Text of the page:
Another limitation is the router: it is a single device with only two cables: The power cable (cold appliance plug) and the cable for the Dishy, with a special, non-standard plug. There is no other way to supply Dishy with power and get a WLAN connection for now. Starlink states “We do not offer DC-input power supplies. Starlink power supply is compatible for DC-AC modified sine and pure sine wave inverters.”1. If you want to run Starlink in a van without modification, you need an inverter.
At this point I would like to say: If you already have an inverter and enough space with you, stick with it! Because the setup in this case is child's play. Plug in, done. Whether the lower power consumption still plays a role for you, you have to know!
But in our T4 with short wheelbase and without AC power every centimeter and every ampere counts. Therefore we had to find another solution.
But now to the point: What did you do?
First of all, Georg did a lot of research and looked deeper into the technology. Of course, we're not the first ones doing this. There are some other hackers, enthuiasts and even vanlifers having built a similar conversion already. We linked the sources and want to shout out a big thanks for all that information! We summarize the results of our research here. The central point is the mysterious Starlink cable, whose secret we want to reveal here.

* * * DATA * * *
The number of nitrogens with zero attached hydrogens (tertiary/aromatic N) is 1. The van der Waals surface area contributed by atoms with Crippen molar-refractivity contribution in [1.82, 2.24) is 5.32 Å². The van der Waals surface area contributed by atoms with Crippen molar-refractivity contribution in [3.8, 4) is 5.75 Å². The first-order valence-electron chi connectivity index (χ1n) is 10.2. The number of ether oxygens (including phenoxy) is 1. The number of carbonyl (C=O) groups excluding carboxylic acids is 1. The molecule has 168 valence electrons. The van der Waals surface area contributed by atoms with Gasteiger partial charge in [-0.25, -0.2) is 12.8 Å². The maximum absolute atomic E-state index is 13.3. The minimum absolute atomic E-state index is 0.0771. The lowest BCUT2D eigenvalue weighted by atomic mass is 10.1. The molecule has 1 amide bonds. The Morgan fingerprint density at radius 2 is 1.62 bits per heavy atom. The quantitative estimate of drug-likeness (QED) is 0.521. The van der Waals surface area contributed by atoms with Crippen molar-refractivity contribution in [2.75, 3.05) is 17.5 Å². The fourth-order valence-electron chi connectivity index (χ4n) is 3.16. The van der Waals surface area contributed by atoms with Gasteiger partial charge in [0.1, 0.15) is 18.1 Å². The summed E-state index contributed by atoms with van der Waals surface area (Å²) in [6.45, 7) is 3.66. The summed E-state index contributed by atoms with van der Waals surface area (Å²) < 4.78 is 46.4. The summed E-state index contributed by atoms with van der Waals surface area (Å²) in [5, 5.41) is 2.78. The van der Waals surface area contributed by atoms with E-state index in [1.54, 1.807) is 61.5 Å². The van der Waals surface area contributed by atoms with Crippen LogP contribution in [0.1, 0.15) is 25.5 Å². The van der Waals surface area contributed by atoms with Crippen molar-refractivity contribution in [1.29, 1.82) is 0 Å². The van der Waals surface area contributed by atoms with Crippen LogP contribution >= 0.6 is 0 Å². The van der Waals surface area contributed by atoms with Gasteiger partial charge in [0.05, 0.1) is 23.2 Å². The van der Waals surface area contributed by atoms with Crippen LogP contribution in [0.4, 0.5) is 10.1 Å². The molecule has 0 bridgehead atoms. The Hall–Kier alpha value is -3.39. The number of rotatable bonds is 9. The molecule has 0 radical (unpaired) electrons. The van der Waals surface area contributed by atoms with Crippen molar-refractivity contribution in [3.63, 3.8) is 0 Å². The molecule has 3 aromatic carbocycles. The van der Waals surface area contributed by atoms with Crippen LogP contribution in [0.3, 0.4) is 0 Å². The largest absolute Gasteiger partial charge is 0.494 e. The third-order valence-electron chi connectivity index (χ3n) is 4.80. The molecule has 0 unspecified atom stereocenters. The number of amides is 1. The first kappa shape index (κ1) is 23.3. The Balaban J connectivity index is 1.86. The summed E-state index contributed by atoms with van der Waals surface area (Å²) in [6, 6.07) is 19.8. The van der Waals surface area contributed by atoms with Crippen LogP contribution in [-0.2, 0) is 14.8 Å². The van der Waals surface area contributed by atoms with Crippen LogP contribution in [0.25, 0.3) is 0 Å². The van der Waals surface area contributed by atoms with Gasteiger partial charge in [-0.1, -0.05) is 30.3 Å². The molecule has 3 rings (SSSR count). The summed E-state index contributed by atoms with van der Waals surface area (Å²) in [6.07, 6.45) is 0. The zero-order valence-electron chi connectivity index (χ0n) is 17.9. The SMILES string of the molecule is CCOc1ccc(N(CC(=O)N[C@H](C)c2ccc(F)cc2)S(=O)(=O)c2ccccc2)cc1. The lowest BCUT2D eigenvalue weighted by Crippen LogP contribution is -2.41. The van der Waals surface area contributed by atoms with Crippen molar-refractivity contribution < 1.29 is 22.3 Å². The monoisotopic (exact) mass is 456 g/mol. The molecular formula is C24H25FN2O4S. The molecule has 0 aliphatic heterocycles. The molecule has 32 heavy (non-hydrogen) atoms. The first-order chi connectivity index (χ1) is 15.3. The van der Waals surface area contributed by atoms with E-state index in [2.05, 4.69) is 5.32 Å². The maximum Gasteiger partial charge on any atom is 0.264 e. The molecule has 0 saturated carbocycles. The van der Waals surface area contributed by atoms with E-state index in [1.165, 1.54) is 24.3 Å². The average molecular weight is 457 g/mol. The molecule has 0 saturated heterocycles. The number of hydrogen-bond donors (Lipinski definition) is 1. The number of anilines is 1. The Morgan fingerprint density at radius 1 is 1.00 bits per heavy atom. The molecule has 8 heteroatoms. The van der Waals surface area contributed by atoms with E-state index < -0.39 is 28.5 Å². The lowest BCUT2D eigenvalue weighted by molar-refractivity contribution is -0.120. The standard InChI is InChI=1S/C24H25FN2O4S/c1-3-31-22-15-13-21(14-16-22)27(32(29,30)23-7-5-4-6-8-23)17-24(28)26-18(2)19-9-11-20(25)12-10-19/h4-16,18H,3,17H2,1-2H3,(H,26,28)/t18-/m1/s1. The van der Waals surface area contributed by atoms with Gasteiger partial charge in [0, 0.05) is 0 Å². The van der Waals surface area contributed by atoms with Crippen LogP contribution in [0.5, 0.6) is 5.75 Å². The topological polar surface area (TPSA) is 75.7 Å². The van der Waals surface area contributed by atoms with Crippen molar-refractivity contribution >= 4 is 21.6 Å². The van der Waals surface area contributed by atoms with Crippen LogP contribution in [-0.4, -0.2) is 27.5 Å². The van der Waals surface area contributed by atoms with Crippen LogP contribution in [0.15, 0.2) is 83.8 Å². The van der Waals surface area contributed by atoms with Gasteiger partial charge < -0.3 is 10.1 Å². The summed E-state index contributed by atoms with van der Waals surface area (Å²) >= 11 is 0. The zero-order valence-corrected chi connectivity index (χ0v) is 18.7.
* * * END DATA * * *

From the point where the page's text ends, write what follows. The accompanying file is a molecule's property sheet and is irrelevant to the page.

This is where the article gets very technical. In order not to make it even longer, we will not explain every term. After all, we're on the internet here, where you can look up anything :)
A little insight into the technology
Behind the gray cable with the special connector hides a simple network cable. A Category 5e AWG 24 F/UTP cable to be more precise 2. Why Starlink provides it with this connector can only be guessed of course. An important reason is probably the power supply of Dishy: This can draw up to 180W, which would not be possible with regular PoE (power over ethernet).